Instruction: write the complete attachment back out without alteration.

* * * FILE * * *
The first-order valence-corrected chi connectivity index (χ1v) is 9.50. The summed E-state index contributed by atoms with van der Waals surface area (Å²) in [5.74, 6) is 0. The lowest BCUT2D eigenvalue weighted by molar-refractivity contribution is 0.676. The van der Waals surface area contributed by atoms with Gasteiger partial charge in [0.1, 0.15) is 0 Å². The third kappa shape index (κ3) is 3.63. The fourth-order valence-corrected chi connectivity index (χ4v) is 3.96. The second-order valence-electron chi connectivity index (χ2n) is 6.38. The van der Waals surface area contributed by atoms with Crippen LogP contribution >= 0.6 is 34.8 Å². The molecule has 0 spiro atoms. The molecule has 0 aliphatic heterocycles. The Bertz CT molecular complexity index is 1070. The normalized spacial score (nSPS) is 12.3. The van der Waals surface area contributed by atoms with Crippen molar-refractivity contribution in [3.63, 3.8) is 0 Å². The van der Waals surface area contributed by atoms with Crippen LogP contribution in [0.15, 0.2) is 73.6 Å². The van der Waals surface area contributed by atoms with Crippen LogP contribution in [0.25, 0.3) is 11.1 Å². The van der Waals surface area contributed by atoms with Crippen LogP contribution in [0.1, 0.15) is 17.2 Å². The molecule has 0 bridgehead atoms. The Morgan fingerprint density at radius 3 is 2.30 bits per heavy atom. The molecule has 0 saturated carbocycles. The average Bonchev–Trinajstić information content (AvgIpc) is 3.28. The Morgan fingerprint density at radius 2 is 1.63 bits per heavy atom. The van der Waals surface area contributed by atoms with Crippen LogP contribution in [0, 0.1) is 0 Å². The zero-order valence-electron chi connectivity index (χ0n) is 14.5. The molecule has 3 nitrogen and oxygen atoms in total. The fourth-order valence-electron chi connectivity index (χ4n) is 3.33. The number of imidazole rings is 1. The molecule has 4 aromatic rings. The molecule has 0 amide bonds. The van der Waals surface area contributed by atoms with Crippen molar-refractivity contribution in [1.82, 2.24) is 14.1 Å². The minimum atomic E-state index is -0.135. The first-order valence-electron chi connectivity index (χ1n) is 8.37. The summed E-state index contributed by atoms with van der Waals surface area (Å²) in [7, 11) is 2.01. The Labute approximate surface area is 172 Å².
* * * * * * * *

The first-order valence-corrected chi connectivity index (χ1v) is 9.50. The summed E-state index contributed by atoms with van der Waals surface area (Å²) in [5.74, 6) is 0. The lowest BCUT2D eigenvalue weighted by molar-refractivity contribution is 0.676. The van der Waals surface area contributed by atoms with Gasteiger partial charge in [0.1, 0.15) is 0 Å². The third kappa shape index (κ3) is 3.63. The fourth-order valence-corrected chi connectivity index (χ4v) is 3.96. The second-order valence-electron chi connectivity index (χ2n) is 6.38. The van der Waals surface area contributed by atoms with Crippen LogP contribution >= 0.6 is 34.8 Å². The molecule has 0 spiro atoms. The molecule has 0 aliphatic heterocycles. The Bertz CT molecular complexity index is 1070. The normalized spacial score (nSPS) is 12.3. The van der Waals surface area contributed by atoms with Crippen molar-refractivity contribution in [3.63, 3.8) is 0 Å². The van der Waals surface area contributed by atoms with Crippen LogP contribution in [0.15, 0.2) is 73.6 Å². The van der Waals surface area contributed by atoms with Crippen LogP contribution in [0.25, 0.3) is 11.1 Å². The van der Waals surface area contributed by atoms with Crippen LogP contribution in [0.1, 0.15) is 17.2 Å². The molecule has 0 bridgehead atoms. The Morgan fingerprint density at radius 3 is 2.30 bits per heavy atom. The molecule has 0 saturated carbocycles. The average Bonchev–Trinajstić information content (AvgIpc) is 3.28. The Morgan fingerprint density at radius 2 is 1.63 bits per heavy atom. The van der Waals surface area contributed by atoms with Crippen LogP contribution in [0, 0.1) is 0 Å². The zero-order valence-electron chi connectivity index (χ0n) is 14.5. The molecule has 3 nitrogen and oxygen atoms in total. The fourth-order valence-electron chi connectivity index (χ4n) is 3.33. The number of imidazole rings is 1. The molecule has 4 aromatic rings. The molecule has 0 amide bonds. The van der Waals surface area contributed by atoms with Crippen molar-refractivity contribution in [1.82, 2.24) is 14.1 Å². The minimum atomic E-state index is -0.135. The first-order valence-electron chi connectivity index (χ1n) is 8.37. The summed E-state index contributed by atoms with van der Waals surface area (Å²) in [7, 11) is 2.01. The Labute approximate surface area is 172 Å².